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Zika Funding Before Mosquito Season – Where Are We Now?

Posted By Emily Holubowich and Zara Day, Thursday, May 26, 2016
Updated: Thursday, May 26, 2016
Washington representatives Zara Day (left) and Emily Holubowich (right)

In February, the Obama administration requested from Congress $1.9 billion in supplemental, emergency funding to combat the Zika virus through a comprehensive approach: prevention and mosquito control; development of and access to therapeutics; further study into the biological implications of Zika and its transmission; and funding to the states so that they can attack the threat. It also includes additional funding to Medicaid in Puerto Rico and other U.S. territories to support pregnant women at-risk or who have contracted Zika, children with microcephaly, and to cover other healthcare costs.


After more than 40 congressional hearings this year, the good news is that lawmakers from both sides of the aisle agree that the Zika threat justifies new funding. The bad news is, three months after the White House's initial request, there remains little agreement about how much funding to provide, for what, when to provide it, and through what mechanism. And while Congress debates the details, public health agencies can't afford to wait. The administration has been forced to redirect nearly $600 million previously allocated to fight the ongoing Ebola threat toward the Zika efforts--under the assumption this funding will eventually be made whole by Congress in the Zika package--as well as $44 million from emergency preparedness grants intended for use by the states. As the Washington Post recently reported, the reallocation of these Public Health and Emergency Preparedness (PHEP) funds is particularly concerning because that money is critical for states to address ongoing and emerging public health crises such as outbreaks and natural disasters in real time. As Cynthia Harding, interim director of the Los Angeles Department of Public Health told the Post, "this is stealing from Peter to pay Paul."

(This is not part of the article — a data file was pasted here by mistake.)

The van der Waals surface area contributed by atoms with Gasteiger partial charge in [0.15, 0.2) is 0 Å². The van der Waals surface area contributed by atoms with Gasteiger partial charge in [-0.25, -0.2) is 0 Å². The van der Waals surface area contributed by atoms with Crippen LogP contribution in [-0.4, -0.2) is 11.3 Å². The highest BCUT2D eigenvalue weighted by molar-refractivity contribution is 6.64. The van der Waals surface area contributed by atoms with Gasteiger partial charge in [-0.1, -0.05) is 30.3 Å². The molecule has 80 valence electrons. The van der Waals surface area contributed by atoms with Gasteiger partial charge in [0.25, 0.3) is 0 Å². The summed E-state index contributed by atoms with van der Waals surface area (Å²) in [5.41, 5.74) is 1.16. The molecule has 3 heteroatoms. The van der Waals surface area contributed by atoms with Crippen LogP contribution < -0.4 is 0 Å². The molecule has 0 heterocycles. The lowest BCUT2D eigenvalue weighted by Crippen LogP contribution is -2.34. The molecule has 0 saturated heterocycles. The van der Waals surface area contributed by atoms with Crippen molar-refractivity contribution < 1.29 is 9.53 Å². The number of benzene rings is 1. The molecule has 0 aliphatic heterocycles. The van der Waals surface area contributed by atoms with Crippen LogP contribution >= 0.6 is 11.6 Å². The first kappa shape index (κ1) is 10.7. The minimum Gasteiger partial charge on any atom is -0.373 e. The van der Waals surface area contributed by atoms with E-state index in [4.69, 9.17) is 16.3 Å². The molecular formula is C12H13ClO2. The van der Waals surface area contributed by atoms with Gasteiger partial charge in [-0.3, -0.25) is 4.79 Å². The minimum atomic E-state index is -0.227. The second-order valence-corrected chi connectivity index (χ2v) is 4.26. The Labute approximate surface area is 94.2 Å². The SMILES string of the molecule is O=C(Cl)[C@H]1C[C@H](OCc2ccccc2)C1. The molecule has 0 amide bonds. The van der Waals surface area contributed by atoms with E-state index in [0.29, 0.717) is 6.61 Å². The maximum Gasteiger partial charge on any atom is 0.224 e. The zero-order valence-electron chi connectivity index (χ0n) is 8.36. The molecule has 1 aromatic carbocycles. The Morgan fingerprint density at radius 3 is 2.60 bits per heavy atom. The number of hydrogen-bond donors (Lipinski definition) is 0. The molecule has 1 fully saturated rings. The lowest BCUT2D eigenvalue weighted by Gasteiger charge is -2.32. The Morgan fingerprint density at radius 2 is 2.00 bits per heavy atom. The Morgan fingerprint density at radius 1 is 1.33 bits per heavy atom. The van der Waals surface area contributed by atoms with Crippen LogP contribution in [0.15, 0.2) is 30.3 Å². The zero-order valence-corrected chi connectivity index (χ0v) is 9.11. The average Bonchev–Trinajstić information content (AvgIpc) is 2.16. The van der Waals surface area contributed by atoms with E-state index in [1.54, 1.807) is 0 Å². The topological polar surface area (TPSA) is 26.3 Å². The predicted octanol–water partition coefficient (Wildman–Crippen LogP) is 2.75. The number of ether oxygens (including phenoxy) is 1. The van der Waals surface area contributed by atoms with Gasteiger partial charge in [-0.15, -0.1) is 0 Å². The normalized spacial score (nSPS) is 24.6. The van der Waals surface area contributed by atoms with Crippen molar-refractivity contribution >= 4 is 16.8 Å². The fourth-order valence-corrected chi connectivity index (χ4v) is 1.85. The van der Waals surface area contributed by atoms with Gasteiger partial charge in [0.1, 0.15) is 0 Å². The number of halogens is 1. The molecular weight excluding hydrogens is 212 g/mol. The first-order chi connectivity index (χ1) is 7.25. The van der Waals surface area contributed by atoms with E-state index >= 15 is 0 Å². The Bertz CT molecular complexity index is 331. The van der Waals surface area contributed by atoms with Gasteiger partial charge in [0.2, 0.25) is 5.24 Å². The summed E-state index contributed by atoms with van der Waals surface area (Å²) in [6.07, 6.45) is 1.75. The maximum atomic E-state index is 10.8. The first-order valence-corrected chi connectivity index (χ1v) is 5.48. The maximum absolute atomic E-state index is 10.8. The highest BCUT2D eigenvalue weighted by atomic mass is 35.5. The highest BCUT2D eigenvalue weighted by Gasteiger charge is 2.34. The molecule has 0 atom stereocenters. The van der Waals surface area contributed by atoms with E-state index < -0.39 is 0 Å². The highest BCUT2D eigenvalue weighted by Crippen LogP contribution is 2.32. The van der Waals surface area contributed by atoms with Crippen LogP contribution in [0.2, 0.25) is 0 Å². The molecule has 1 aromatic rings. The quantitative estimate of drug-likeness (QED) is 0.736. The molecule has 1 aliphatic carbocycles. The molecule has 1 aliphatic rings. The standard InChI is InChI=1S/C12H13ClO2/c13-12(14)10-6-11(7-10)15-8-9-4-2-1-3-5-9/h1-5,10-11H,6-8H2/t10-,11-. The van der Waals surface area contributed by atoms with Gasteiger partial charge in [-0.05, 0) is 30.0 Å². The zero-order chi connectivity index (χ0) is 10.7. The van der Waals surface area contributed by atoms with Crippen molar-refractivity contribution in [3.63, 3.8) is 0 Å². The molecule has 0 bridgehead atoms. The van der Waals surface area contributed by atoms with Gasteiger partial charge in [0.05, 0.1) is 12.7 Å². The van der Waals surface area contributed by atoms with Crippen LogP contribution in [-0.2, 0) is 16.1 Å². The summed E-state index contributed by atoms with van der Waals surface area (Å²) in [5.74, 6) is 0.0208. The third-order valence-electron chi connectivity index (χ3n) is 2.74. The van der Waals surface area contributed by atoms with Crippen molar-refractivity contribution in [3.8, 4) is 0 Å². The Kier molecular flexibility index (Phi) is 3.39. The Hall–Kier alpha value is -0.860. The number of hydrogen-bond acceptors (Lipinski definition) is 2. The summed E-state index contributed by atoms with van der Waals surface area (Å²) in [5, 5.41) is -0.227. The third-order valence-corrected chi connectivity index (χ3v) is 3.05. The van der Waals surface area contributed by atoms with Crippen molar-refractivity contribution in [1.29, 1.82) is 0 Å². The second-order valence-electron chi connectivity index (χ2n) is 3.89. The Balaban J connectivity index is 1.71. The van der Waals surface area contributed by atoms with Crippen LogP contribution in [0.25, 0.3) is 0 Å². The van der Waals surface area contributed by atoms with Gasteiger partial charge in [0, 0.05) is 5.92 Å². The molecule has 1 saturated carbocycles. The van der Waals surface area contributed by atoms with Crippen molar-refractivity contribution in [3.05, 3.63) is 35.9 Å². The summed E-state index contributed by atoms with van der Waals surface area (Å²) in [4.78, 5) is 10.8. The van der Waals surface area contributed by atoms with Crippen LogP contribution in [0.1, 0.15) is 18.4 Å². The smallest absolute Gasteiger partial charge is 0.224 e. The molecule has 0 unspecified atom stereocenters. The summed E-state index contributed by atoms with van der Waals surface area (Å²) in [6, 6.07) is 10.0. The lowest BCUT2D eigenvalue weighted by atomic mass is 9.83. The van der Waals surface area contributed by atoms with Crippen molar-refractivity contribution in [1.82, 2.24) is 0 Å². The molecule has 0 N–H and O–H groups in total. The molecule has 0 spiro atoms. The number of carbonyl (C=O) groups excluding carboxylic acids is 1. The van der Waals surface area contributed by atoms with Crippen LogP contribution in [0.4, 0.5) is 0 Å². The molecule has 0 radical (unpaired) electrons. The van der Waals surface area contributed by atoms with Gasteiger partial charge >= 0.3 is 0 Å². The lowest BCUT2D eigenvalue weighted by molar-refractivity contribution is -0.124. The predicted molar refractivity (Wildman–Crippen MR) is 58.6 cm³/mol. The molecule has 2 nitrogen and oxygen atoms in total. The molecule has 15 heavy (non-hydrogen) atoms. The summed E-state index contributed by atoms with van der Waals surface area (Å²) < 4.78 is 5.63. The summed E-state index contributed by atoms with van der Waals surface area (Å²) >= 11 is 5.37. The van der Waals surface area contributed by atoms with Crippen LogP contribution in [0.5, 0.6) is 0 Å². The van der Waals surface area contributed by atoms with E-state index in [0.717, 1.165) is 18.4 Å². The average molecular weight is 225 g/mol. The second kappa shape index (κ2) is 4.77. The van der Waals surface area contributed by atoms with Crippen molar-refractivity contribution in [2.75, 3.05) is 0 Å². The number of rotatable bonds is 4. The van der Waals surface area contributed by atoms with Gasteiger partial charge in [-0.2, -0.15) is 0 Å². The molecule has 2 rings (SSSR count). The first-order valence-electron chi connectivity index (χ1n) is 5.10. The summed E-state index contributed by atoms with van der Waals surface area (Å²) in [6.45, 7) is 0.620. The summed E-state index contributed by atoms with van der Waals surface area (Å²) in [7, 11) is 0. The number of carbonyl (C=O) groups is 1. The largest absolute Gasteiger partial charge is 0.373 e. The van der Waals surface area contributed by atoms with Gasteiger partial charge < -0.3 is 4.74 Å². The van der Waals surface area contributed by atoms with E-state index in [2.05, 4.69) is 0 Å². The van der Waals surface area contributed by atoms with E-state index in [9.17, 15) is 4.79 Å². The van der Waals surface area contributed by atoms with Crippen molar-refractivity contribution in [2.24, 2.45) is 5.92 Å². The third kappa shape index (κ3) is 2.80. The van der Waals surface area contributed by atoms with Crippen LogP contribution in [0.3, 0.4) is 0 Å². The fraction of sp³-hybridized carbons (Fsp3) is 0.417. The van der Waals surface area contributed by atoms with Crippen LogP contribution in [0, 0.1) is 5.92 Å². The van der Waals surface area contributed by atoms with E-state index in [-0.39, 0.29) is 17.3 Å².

So where are we now?


On May 18, the House of Representatives passed a $622 million Zika supplemental bill, which was completely offset using “unobligated” Ebola funds and unused administrative funds at the Department of Health and Human Services. As expected, the vote was almost entirely partisan, highlighting the fundamental differences in strategies between parties on almost every piece of the supplemental funding process. The House bill provides funding only for FY2016, as lawmakers plan to use the normal appropriations process to provide additional funds for 2017. This would inevitably lead to cuts to other programs. On May 19, the Senate passed the Blunt-Murray amendment to a transportation appropriations package which would provide $1.1 billion for the public health response, and the funding by the Senate is not offset and would be available for FY2016 and FY2017. The White House will likely support the Senate compromise, but there have already been veto threats from the administration for the House bill. In short: as usual, we are functioning in dysfunction here in Washington.


Zika is pressing. In doing the necessary and immediate work of responding to Zika, however, lawmakers should not ignore the underlying public health infrastructure that has been neglected and is in dire need of repair. We need to keep training our public health workforce, reinvesting in early warning systems, and continuing our upkeep of preventive and responsive public health services on a state and local level. We need Congress to support supplemental funding for Zika now, and to continue to support the public health system that protects us against the next Zika that has yet to emerge.


CSTE has been closely involved with advocacy efforts to support robust a supplemental funding stream for Zika prevention, research, and therapeutics development which does not steal from our already eroding public health infrastructure. CSTE representatives have joined meetings on the Hill to discuss the needs of the states, and have vocally opposed any funding which pulls from PHEP, the Public Health Prevention Fund, or other public health funding streams.


Emily Holubowich, MPH and Zara Day, JD, MPH are CSTE’s Washington representatives in the nation’s capital at Cavarocchi Ruscio Dennis Associates, LLC. Find out more about CSTE’s advocacy activities on the CSTE Advocacy page. You can also read Executive Director Jeff Engel’s article in the new edition of journal JPHMP. Log in as a CSTE member through this link to access it for free or visit the journal’s public webpage.

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Share Your Expertise with Readers of CDC’s MMWR

Posted By Sonja Rasmussen, MD, MS, Friday, May 20, 2016
Updated: Thursday, May 19, 2016
Untitled Document